How Does Psychotherapy Help?

Psychotherapy helps people to:

  • Understand the behaviors, emotions, and ideas that contribute to his or her illness.
  • Understand and identify the life problems or events — like a major illness, a death in the family, a loss of a job or a divorce — that contribute to their illness and help them understand which aspects of those problems they may be able to solve or improve.
  • Regain a sense of control and pleasure in life.
  • Learn coping techniques and problem-solving skills.


Who can benefit from Psychotherapy?

People seek therapy for many different reasons, usually when they are not happy with aspects of their lives. They may lack a sense of well-being, or have a desire for greater self-knowledge and insight into the causes of their distress. Therapy provides a confidential setting in which emotional difficulties can be explored.

The list below indicates some of the range of difficulties that people come with.

  • anxiety, stress, panic attacks,
  • depression, irritability,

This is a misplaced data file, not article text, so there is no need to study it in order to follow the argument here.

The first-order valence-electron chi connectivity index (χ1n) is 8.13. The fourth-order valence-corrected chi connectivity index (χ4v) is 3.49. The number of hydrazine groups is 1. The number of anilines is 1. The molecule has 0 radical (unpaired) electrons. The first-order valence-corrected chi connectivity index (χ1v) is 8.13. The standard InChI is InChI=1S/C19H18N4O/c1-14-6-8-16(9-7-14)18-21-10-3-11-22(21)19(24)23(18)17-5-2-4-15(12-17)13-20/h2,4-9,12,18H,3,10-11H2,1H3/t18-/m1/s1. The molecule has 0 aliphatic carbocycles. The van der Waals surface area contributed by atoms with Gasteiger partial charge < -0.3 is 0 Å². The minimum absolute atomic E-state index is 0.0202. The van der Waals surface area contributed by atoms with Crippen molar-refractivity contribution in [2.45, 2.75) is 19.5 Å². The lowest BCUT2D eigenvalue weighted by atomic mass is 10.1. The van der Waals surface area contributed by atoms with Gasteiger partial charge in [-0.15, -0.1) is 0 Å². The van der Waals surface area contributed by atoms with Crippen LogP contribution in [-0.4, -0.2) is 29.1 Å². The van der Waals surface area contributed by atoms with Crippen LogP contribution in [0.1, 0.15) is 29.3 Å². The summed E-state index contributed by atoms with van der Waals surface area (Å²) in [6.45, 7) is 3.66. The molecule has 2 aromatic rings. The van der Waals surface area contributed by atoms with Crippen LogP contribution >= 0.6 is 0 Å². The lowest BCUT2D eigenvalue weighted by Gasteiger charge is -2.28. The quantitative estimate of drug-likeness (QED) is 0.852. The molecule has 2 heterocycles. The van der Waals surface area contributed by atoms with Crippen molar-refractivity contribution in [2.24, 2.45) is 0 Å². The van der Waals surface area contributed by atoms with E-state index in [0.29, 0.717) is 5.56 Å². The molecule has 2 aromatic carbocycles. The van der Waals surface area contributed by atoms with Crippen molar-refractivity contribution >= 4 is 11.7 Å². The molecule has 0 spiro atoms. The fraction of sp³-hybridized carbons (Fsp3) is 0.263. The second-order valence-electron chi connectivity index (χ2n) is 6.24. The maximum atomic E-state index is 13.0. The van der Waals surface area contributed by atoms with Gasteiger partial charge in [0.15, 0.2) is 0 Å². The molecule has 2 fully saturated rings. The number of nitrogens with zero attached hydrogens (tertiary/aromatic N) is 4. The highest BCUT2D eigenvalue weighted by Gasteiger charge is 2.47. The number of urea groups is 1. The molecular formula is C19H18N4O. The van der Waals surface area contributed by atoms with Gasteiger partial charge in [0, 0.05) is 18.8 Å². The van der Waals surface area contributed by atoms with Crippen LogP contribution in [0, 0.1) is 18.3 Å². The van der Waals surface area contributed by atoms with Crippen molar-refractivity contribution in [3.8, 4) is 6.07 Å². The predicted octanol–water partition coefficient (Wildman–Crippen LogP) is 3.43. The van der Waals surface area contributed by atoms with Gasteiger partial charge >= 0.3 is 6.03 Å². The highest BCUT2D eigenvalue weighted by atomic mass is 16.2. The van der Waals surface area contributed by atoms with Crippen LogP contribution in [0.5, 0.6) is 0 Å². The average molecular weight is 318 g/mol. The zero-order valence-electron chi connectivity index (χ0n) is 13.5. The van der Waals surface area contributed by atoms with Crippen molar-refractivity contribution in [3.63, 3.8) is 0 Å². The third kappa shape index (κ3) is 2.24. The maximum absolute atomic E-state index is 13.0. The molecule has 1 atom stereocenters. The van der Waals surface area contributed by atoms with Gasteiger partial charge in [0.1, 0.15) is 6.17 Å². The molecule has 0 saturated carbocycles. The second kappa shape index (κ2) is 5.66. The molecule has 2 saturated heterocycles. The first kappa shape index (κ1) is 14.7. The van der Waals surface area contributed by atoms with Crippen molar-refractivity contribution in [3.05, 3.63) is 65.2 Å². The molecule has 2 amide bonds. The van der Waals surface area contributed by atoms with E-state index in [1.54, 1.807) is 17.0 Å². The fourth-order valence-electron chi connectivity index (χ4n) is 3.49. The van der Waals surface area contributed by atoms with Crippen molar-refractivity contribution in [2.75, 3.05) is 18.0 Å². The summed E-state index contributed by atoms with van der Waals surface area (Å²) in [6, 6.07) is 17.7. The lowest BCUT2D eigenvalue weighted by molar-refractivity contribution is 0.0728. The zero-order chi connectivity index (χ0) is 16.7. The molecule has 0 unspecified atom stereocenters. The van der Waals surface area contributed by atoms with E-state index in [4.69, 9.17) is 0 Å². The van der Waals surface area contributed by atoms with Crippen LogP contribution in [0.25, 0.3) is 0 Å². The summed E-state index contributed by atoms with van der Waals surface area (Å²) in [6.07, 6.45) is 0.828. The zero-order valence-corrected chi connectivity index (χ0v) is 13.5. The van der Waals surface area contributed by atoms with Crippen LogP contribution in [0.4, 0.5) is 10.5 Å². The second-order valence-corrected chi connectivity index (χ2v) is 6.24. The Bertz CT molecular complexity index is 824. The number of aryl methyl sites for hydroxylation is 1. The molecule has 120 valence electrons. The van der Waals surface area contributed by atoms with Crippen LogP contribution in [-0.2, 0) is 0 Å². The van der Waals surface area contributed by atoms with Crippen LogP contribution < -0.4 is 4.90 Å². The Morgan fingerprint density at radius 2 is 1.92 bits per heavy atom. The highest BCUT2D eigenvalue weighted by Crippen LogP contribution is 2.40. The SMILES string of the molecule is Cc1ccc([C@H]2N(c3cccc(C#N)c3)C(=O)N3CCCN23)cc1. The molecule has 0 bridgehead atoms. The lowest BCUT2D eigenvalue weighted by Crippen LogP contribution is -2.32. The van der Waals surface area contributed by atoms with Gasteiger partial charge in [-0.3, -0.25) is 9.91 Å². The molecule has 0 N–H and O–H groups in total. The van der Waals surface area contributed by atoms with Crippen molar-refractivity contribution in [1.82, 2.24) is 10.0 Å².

• work-related difficulties,
  • eating disorders, such as bulimia and anorexia nervosa
  • identity and trans-cultural issues,
  • effects of abuse, whether emotional, physical or sexual
  • post-traumatic stress disorder
  • personality disorder, sexuality and gender,
  • alcoholism and other substance misuse
  • family and relationships, pregnancy and parenting
  • loss, bereavement and grief
  • phobias and obsessions
  • suicidal feelings
  • emotionally-related health problems
  • effects of racism, homophobia, discrimination and social exclusion

Therapy involves evaluating your thoughts and behaviours, identifying stresses that contribute to your condition, and working to modify both.